GSA Annual Meeting in Indianapolis, Indiana, USA - 2018

Paper No. 265-2
Presentation Time: 9:00 AM-6:30 PM


O'CONNELL, Laura, Geology, Southern Illinois University, Parkinson Lab, Mail Code 4324, Carbondale, IL 62901; Life and Physical Science, John A. Logan College, 700 Logan College Drive, Carterville, IL 62918, RIORDAN, Nicholas K., Kachemak Bay Campus, University of Alaska, 156 College Road, Soldotna, AK 99669 and MCKITTRICK, Erin, Seldovia, AK 99663

We discovered modern calcareous sediments in the intertidal zones of small islands in Kachemak Bay, Alaska. These cool-temperate deposits are some of the first documented examples of recently formed carbonates in the state. Kachemak Bay is a subarctic fjord in southcentral Alaska with seawater temperatures ~2-11℃ and tidal ranges of up to 8.5 m. The bay straddles the boundary between the Cenozoic-modern Cook Inlet forearc basin to the northwest and the rugged, recently deglaciated Mesozoic accretionary wedge (McHugh Complex) to the southeast. Isostatic rebound and the nearby Aleutian subduction zone drive uplift in this region. These sediments are not found in a classic carbonate setting; they occur in cold waters of a tectonically active area. The southeastern shore of Kachemak Bay is composed of graywacke, chert, and basaltic cliffs, boulders, and beaches with small accumulations of calcareous sediments.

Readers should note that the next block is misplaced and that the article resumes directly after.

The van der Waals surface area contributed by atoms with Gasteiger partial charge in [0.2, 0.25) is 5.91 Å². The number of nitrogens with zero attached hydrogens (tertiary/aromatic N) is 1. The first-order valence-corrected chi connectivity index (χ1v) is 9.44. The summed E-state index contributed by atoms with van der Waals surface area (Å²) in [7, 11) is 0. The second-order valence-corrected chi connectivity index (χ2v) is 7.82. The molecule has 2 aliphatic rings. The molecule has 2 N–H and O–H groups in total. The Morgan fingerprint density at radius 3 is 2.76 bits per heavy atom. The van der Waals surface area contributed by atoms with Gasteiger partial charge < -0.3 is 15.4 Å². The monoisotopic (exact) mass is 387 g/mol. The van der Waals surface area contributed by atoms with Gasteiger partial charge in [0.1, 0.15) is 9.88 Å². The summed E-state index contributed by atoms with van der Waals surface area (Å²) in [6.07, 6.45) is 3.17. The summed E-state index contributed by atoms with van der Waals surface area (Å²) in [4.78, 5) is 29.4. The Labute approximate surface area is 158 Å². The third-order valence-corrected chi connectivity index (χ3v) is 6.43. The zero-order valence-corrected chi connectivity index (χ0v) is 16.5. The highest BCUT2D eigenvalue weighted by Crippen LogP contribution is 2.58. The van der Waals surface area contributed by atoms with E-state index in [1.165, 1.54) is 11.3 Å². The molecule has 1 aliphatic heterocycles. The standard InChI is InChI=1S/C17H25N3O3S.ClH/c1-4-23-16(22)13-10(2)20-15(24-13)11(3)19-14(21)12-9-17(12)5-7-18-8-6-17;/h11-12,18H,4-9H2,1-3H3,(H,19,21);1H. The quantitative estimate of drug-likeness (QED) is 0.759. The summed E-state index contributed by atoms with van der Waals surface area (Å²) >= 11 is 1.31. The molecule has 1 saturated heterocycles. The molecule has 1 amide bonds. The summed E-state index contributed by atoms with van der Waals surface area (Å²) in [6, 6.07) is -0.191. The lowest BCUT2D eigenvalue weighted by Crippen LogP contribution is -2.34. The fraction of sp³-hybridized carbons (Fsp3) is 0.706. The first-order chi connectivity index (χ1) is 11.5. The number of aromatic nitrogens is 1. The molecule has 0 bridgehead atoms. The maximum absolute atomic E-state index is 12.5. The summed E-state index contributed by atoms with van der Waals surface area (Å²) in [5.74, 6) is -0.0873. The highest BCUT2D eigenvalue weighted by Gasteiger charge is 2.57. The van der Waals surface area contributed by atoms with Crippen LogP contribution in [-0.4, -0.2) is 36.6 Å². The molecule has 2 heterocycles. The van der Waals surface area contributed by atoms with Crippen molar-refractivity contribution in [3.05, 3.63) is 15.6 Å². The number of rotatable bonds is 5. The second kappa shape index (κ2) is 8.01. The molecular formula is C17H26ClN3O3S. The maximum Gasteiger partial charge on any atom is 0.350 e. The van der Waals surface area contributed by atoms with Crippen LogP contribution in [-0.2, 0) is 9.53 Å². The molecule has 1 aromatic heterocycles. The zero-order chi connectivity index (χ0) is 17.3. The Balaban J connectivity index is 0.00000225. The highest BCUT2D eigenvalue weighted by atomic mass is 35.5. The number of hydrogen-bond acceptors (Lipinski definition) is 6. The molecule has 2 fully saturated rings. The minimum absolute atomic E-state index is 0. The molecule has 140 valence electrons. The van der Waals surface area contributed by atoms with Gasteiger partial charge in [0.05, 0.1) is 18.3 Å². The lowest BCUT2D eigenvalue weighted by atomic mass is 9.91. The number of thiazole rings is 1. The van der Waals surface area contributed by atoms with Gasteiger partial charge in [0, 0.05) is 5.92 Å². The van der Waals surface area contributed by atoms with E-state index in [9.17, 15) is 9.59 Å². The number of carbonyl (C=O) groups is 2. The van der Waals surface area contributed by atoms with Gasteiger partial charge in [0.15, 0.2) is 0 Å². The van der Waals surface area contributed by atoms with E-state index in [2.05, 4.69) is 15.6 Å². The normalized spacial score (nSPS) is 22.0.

Heterozoan gravels and sands of these shorelines are mainly formed from the remains of barnacles, epilithic and infaunal bivalves, chitons, gastropods, echinoids, and siliceous sponges. These invertebrates are found living in abundance in adjacent rocky intertidal habitats and kelp forests. The kelp and rocky intertidal carbonate factories are widespread in the shallows surrounding these islands, but the calcareous sediments are found concentrated in small patches (<200 m2) on beaches and along the tops of isthmuses that are only exposed during low tides. These patchy distributions may be due to longshore tidal currents and storms. Skeletal carbonates have higher intraskeletal porosities and lower densities than the volcaniclastic sediments with which they are intermixed. These lighter grains may be more easily swept towards these beaches and isthmuses than the denser grains, concentrating them in the shallow intertidal zones. Carbonates can build up on the shores of these islands, despite cold waters and tectonic activity, due to limited local terrigenous sediment sources on islands without rivers and streams, and high carbonate production by organisms in adjacent carbonate factories.